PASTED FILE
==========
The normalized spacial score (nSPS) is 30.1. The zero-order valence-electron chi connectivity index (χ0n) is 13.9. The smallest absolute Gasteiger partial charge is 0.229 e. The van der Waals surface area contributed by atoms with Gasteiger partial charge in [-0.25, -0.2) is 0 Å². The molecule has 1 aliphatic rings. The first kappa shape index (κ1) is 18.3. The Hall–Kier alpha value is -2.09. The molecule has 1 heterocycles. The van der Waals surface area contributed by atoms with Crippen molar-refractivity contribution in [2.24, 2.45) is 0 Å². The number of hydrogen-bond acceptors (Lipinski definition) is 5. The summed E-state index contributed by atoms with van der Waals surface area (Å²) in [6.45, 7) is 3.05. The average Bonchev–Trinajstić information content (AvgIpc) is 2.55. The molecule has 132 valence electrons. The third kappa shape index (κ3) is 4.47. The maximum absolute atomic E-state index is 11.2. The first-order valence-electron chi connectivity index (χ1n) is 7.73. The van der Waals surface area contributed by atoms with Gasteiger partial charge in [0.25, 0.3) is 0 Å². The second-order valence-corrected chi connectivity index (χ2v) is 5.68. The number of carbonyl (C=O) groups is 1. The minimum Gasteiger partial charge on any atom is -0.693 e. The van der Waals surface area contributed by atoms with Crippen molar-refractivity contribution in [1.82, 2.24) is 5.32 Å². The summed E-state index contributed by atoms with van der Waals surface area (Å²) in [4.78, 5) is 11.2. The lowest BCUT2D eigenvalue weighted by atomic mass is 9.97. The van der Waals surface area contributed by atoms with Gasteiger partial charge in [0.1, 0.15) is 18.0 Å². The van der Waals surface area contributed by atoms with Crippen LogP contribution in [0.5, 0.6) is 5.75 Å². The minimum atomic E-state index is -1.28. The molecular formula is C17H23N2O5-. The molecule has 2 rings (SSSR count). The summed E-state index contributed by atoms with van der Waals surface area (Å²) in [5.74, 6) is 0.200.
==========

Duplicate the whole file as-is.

The normalized spacial score (nSPS) is 30.1. The zero-order valence-electron chi connectivity index (χ0n) is 13.9. The smallest absolute Gasteiger partial charge is 0.229 e. The van der Waals surface area contributed by atoms with Gasteiger partial charge in [-0.25, -0.2) is 0 Å². The molecule has 1 aliphatic rings. The first kappa shape index (κ1) is 18.3. The Hall–Kier alpha value is -2.09. The molecule has 1 heterocycles. The van der Waals surface area contributed by atoms with Crippen molar-refractivity contribution in [2.24, 2.45) is 0 Å². The number of hydrogen-bond acceptors (Lipinski definition) is 5. The summed E-state index contributed by atoms with van der Waals surface area (Å²) in [6.45, 7) is 3.05. The average Bonchev–Trinajstić information content (AvgIpc) is 2.55. The molecule has 132 valence electrons. The third kappa shape index (κ3) is 4.47. The maximum absolute atomic E-state index is 11.2. The first-order valence-electron chi connectivity index (χ1n) is 7.73. The van der Waals surface area contributed by atoms with Gasteiger partial charge in [0.25, 0.3) is 0 Å². The second-order valence-corrected chi connectivity index (χ2v) is 5.68. The number of carbonyl (C=O) groups is 1. The minimum Gasteiger partial charge on any atom is -0.693 e. The van der Waals surface area contributed by atoms with Crippen molar-refractivity contribution in [1.82, 2.24) is 5.32 Å². The summed E-state index contributed by atoms with van der Waals surface area (Å²) in [4.78, 5) is 11.2. The lowest BCUT2D eigenvalue weighted by atomic mass is 9.97. The van der Waals surface area contributed by atoms with Gasteiger partial charge in [0.1, 0.15) is 18.0 Å². The van der Waals surface area contributed by atoms with Crippen LogP contribution in [0.5, 0.6) is 5.75 Å². The minimum atomic E-state index is -1.28. The molecular formula is C17H23N2O5-. The molecule has 2 rings (SSSR count). The summed E-state index contributed by atoms with van der Waals surface area (Å²) in [5.74, 6) is 0.200.